• Carry out program designed to improve school safety and promote the wellness of a ‘whole’ child

It should be noted that under this proposal, LEAs will be aboe to move up to 100% of their funding under these two programs between the two as well as in to Title I part A.

Among the programs repealed: Reading First, Early Reading First, Even Start, Literacy Through School Libraries, Advanced Placement, Transitions to Teaching, Troops-to-Teachers, Math-Science Partnerships, National Writing Project, Civic Education, Teaching of Traditional American History, Enhancing Education Through Technology, Ready to Learn TV, Close-Up, 21st Century Community Learning Centers, State Innovative Grants, School Counselors, Smaller Learning Communities, Reading is Fundamental, Gifted/Talented, Ready to Teach, Foreign Language Assistance Program, Physical Education, Arts in Education, Parent Information Resource Centers, Women's Educational Equity Act.

Teacher and Principal Improvement Act of 2011: This is the second teacher-related piece. Unlike the Burr bill, it doesn’t do consolidating. Rather, it takes an approach more akin to that in the Title I piece, giving states and locals more control over how they recruit, retain, develop, and evaluate their educators. SEAs and LEAs have to complete a needs assessment to determine needs for teacher/principal training. States lead the development of evaluation systems. There is still a teacher incentive fund which would move competitive grants to states, districts, and partnerships with private organizations (think Teach for America or the like).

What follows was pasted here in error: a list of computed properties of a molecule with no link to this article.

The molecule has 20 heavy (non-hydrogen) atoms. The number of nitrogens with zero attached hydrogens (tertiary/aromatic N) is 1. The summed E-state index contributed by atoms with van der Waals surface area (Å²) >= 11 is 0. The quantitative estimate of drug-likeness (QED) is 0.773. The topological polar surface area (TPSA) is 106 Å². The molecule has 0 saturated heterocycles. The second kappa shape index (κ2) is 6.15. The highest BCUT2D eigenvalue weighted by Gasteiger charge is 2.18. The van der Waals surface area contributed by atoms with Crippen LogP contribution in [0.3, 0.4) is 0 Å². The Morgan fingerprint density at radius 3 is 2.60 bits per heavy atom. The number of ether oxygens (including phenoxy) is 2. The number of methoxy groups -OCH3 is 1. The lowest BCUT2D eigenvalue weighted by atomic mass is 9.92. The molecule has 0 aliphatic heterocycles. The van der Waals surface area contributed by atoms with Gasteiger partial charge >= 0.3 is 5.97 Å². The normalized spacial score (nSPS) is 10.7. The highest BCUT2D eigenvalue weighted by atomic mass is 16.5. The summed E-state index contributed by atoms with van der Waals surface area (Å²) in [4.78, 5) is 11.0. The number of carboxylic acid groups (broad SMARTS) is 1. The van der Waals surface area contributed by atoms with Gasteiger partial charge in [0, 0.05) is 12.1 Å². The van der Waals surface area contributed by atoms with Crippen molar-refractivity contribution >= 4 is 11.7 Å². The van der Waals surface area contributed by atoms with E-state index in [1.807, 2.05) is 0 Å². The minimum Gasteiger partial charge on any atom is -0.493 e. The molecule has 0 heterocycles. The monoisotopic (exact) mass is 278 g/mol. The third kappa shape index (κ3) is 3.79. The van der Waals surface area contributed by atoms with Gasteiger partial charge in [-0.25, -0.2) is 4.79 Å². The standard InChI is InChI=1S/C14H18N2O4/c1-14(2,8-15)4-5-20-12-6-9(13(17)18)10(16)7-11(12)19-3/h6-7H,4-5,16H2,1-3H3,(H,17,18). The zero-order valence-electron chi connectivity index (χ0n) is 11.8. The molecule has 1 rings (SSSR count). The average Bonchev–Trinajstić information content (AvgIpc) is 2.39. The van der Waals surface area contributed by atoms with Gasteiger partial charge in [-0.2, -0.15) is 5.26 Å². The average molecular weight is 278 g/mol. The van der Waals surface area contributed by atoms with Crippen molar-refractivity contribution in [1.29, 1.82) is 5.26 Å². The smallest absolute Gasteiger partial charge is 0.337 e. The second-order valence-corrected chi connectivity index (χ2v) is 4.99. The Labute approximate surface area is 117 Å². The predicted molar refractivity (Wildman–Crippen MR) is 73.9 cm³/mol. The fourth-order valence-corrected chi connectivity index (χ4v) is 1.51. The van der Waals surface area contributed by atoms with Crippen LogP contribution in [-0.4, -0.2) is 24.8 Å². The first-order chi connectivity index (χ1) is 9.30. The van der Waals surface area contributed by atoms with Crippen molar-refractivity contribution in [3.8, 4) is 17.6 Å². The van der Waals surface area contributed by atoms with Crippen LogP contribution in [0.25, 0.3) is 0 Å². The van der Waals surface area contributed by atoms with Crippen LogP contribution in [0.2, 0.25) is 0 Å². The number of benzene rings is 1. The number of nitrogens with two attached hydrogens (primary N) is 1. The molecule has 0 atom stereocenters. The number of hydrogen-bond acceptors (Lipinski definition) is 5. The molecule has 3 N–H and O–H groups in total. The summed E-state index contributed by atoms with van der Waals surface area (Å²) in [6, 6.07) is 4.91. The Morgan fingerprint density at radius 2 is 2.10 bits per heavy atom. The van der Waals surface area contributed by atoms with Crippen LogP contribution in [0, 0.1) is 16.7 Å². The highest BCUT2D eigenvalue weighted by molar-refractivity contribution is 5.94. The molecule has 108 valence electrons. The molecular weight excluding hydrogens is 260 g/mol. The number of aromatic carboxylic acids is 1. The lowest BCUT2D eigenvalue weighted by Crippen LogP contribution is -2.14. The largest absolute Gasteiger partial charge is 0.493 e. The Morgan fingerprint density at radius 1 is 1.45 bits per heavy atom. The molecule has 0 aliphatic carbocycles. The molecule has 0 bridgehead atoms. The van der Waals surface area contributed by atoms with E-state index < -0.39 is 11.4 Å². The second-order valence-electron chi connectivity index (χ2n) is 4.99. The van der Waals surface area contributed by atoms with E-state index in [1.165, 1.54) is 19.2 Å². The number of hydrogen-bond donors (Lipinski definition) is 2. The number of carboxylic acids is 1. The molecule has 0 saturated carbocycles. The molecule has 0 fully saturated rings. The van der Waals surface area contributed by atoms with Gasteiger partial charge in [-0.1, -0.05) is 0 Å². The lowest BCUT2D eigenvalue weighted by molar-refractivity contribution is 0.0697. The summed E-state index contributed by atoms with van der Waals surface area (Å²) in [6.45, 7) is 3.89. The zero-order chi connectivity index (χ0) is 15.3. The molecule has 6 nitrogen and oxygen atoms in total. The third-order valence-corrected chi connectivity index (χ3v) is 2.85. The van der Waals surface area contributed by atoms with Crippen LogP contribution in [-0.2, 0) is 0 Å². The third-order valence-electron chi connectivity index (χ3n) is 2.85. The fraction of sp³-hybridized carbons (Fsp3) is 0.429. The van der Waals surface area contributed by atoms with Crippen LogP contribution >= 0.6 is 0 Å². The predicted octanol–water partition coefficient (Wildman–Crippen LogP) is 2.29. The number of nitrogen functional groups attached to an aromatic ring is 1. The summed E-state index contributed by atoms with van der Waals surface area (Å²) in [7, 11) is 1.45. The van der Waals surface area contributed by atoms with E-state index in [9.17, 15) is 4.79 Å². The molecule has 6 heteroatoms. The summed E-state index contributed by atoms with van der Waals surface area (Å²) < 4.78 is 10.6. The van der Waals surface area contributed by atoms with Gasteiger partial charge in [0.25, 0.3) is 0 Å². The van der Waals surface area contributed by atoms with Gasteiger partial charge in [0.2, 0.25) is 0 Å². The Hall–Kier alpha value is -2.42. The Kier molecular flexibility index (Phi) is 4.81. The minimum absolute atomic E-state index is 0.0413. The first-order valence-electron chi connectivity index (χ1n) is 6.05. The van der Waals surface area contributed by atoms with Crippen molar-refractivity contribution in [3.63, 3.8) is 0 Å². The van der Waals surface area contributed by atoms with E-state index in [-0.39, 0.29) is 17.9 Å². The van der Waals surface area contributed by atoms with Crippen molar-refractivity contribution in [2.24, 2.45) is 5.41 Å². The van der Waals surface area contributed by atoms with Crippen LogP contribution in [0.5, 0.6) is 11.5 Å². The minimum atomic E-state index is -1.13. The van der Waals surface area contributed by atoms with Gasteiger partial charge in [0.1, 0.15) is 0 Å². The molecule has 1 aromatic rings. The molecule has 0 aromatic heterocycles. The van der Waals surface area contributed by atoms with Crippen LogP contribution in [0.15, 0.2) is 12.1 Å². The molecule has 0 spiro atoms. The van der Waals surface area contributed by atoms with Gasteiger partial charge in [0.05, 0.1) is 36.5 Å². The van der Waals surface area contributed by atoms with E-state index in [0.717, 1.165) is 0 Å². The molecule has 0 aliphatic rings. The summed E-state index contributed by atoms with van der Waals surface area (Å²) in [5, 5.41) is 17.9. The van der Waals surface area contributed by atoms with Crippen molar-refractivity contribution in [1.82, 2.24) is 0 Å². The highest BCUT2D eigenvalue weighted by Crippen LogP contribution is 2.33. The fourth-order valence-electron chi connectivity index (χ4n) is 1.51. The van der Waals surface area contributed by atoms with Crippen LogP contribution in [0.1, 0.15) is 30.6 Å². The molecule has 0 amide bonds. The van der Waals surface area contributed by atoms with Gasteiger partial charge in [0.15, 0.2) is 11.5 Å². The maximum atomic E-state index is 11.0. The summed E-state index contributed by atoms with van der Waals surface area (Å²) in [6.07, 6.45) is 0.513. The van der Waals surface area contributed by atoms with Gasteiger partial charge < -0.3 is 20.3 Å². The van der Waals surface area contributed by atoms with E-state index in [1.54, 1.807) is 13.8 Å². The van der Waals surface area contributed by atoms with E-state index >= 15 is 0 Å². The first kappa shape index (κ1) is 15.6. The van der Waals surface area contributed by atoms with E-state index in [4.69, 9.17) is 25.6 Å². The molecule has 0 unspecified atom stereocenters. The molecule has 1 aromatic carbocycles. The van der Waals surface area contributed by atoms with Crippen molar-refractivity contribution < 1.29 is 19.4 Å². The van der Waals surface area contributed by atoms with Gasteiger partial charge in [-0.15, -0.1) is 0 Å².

Empowering Parents through Quality Charter Schools Act of 2011: Senator Kirk’s bill is essentially a mirror image of HR 2218, the House ESEA charter proposal that was passed earlier this week. You can read AASA’s concerns with the legislation here.

State Innovation Pilot Act of 2011: This final piece clarifies the ability of the Secretary of Education to provide/deny waivers. The main jist of the bill is that the idea of waivers is to be lead by state and local requests, not Washington mandates.

AASA Response to Senate GOP ESEA Proposal